Reactive HiPIMS processes are commonly employed for depositing various wear protection coatings, especially for tools. These processes involve three fundamental mechanisms during reactive deposition processes: self-sputtering of the target material, sputtering by noble gas ions, and sputtering by reactive gas ions. These mechanisms are illustrated in Fig. 6 using industrial AlTiN coatings as an example,33 which provides a simplified schematic of fluxes occurring in a reactive deposition process. Additionally, secondary electrons are emitted during the process, as described by the parameter (Yse).31 The sputtering and secondary electron emission yields depend on the ion type and the chemical composition of the target material. Factors such as the probability of ions returning to the target (β) and the probability of ionization (α) vary among different ions. Furthermore, the sputtering yields of gases (Yng, Yrg) and the bonding of reactive gases to solids (δrg) also play essential roles. These mechanisms are interrelated; for example, when nitrogen is added to deposit AlTiN coating, a portion of the nitrogen chemically bonds to the AlTi target, while another part forms the coating. Noble gases like argon are almost not consumed.
The key to achieving a HiPIMS process is ensuring that the discharge conditions lead to sufficient self-sputtering of the selected target material (Yss) in correlation with a specific electron emission (Ysetm). Achieving a satisfactory ionization of the sputtered material, a high value for (αtm), and, if possible, a low probability of the sputtered target species returning to the target, often referred to as back-attraction (βtm), are all necessary to achieve the desired coating modifications while maintaining industrially acceptable growth rates. Achieving this balance requires optimized gas management tailored to the target material and pulse modes.
In general, the HiPIMS process is a pulsed high-current sputtering process that involves a degree of self-sputtering of target ions. To reach the critical threshold required to initiate self-sputtering, the current density at the target or power density within the pulse needs to be approximately one order of magnitude higher than for low-power-density (conventional) DCMS and P-DCMS.
B. Pulse forms for HiPIMS discharges
Pulse control can be achieved through the management of average power, voltage, or current settings by selecting the ton and toff times. The achievable discharge parameters are constrained by power supplies and the magnetron/target design. The pulse patterns required to achieve HiPIMS effects encompass a wide range of shapes, as schematically shown in Fig. 7. ton times for the pulses span several orders of magnitude, ranging from about 101 to 103 μs. The shortest ton times are often referred to as ultra-short pulses and have values smaller than 10 μs.56,57 A rough classification of pulse length includes the following categories:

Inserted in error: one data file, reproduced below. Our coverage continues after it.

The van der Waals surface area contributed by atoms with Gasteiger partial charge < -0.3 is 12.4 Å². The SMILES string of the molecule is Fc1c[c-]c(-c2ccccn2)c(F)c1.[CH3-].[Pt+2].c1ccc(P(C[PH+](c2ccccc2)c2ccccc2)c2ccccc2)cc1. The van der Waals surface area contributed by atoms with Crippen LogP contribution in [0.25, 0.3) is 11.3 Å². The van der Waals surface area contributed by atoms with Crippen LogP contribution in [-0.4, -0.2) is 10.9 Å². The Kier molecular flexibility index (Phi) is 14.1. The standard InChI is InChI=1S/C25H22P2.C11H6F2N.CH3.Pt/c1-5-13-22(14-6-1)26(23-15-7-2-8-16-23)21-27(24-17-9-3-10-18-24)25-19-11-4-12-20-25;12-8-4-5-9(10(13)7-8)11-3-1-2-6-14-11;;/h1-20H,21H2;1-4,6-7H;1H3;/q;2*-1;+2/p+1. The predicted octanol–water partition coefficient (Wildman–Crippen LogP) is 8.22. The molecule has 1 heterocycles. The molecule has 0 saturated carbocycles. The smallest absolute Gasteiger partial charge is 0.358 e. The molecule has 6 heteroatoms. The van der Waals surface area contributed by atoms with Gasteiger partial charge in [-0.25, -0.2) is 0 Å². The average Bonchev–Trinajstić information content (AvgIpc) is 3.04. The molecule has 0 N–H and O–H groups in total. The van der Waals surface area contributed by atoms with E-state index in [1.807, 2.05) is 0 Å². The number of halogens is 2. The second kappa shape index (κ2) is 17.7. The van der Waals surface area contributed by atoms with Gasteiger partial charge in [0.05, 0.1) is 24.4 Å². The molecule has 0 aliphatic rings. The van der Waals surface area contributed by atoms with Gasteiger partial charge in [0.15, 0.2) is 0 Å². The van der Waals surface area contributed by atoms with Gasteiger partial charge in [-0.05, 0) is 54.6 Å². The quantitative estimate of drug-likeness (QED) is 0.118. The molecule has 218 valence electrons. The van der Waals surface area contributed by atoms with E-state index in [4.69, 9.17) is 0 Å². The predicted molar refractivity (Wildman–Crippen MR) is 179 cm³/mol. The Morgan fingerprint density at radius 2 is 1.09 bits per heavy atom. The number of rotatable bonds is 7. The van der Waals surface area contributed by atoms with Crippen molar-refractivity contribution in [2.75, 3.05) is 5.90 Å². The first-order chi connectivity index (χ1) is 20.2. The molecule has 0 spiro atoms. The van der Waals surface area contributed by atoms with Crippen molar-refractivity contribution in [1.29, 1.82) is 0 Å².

The basic pulse forms are triangular and rectangular pulses. Well-defined triangular pulses, as shown in Fig. 7(a), are typical for short and ultra-short pulses. Long rectangular single pulses with lengths of up to 5 ms have been reported,59 as seen in Fig. 7(b). Triangular (and rectangular) pulses can be combined within one pulse group, as shown in Fig. 7(c).60,61 These groups are also utilized in what is known as DOMS or deep oscillation magnetron sputtering.62–65, Figure 7(d) illustrates a stepwise process of a pulse group with a low current for pre-ionization of the discharge, followed by the HiPIMS pulse.66 Both the pre-ionization step and the subsequent HiPIMS pulse can consist of pulse groups, also referred to as MPPMS (modulated pulsed magnetron sputtering).35, Figure 7(e) shows a mode that has been more extensively investigated recently, where a positive reverse voltage with a lower value than the negative sputtering voltage is applied.67–73 Finally, Fig. 7(f) demonstrates a bipolar operation using one pulser for two magnetrons in a switching mode.74
It should be noted that in most practical discharges, more complex pulse patterns are often observed, depending on both the power supply and the pulse parameters (ton, toff). For instance, as shown in Fig. 7, not only can the peak current change with ton time at a given toff time, but the pulse shape can also vary. A clear picture of the advantages and disadvantages of various pulse forms in industrial coating applications does not exist. It largely depends on specific applications, including the process and the coating. Various research and development teams, commercial power supply manufacturers, and PVD-system manufacturers offer different solutions. Key criteria for selecting the power supply and a dedicated pulse mode during processing for industrial systems include the availability of a pulser, process stability, and the cost of pulsers.
C. Influences of HiPIMS plasma flux at coating growth
The growth of the coating is strongly influenced by the number and type of impinging species, which include neutrals, energized neutrals, and ions, in addition to the thermal conditions of the growing film.4,5 These species carry their kinetic energy and enthalpy of vaporization. Furthermore, ions from the gas and sputtered material are accelerated toward the negatively biased growing surface. Biasing, in the form of a self-bias or applied bias voltage, allows for tuning the interaction between the growing film and ions. Physical properties of the coating, such as composition, density, texture, structure, and stress, can be adjusted by controlling species with the HiPIMS parameters and biasing. Technical properties of the coating, such as hardness, wear resistance, friction, and corrosion protection, are determined by the resulting physical properties. The composition of the HiPIMS plasma changes during a single pulse,3,42,52,75,76 providing the possibility to select a portion of the pulse to accelerate specific ions.77,78 Moreover, ensuring uniformity in both coating thickness and coating properties on complex substrates is crucial for various applications.